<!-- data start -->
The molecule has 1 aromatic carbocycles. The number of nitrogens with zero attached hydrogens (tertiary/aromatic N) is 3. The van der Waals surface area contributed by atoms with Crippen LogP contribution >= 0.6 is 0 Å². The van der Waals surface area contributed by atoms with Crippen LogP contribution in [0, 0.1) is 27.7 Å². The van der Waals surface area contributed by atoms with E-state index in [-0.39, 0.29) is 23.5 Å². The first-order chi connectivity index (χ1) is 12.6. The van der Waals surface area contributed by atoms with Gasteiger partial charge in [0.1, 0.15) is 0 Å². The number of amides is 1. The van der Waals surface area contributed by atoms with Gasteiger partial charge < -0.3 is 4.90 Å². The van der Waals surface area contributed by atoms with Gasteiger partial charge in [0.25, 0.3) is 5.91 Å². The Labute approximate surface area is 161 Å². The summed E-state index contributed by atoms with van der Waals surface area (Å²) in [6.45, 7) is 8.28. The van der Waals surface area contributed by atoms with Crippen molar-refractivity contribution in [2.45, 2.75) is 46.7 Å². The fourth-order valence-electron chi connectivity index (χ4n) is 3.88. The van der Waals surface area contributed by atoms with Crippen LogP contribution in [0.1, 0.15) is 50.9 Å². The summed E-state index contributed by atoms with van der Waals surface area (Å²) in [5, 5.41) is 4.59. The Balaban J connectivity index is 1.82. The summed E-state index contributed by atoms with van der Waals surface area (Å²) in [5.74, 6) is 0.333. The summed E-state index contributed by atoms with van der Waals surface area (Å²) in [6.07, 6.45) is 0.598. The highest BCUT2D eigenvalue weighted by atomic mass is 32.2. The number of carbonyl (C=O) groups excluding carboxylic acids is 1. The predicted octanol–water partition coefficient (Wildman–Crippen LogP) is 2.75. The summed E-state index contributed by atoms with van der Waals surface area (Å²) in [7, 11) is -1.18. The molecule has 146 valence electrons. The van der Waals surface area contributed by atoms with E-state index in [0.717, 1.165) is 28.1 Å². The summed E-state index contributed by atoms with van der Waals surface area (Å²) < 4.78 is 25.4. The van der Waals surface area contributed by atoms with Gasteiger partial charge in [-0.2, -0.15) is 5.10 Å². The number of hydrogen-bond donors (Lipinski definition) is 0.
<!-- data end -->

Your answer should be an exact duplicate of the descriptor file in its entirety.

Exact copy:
The molecule has 1 aromatic carbocycles. The number of nitrogens with zero attached hydrogens (tertiary/aromatic N) is 3. The van der Waals surface area contributed by atoms with Crippen LogP contribution >= 0.6 is 0 Å². The van der Waals surface area contributed by atoms with Crippen LogP contribution in [0, 0.1) is 27.7 Å². The van der Waals surface area contributed by atoms with E-state index in [-0.39, 0.29) is 23.5 Å². The first-order chi connectivity index (χ1) is 12.6. The van der Waals surface area contributed by atoms with Gasteiger partial charge in [0.1, 0.15) is 0 Å². The number of amides is 1. The van der Waals surface area contributed by atoms with Gasteiger partial charge < -0.3 is 4.90 Å². The van der Waals surface area contributed by atoms with Gasteiger partial charge in [0.25, 0.3) is 5.91 Å². The Labute approximate surface area is 161 Å². The summed E-state index contributed by atoms with van der Waals surface area (Å²) in [6.45, 7) is 8.28. The van der Waals surface area contributed by atoms with Crippen molar-refractivity contribution in [2.45, 2.75) is 46.7 Å². The fourth-order valence-electron chi connectivity index (χ4n) is 3.88. The van der Waals surface area contributed by atoms with Crippen LogP contribution in [0.1, 0.15) is 50.9 Å². The summed E-state index contributed by atoms with van der Waals surface area (Å²) in [5, 5.41) is 4.59. The Balaban J connectivity index is 1.82. The summed E-state index contributed by atoms with van der Waals surface area (Å²) in [5.74, 6) is 0.333. The summed E-state index contributed by atoms with van der Waals surface area (Å²) in [6.07, 6.45) is 0.598. The highest BCUT2D eigenvalue weighted by atomic mass is 32.2. The number of carbonyl (C=O) groups excluding carboxylic acids is 1. The predicted octanol–water partition coefficient (Wildman–Crippen LogP) is 2.75. The summed E-state index contributed by atoms with van der Waals surface area (Å²) in [7, 11) is -1.18. The molecule has 146 valence electrons. The van der Waals surface area contributed by atoms with E-state index in [0.717, 1.165) is 28.1 Å². The summed E-state index contributed by atoms with van der Waals surface area (Å²) < 4.78 is 25.4. The van der Waals surface area contributed by atoms with Gasteiger partial charge in [-0.2, -0.15) is 5.10 Å². The number of hydrogen-bond donors (Lipinski definition) is 0.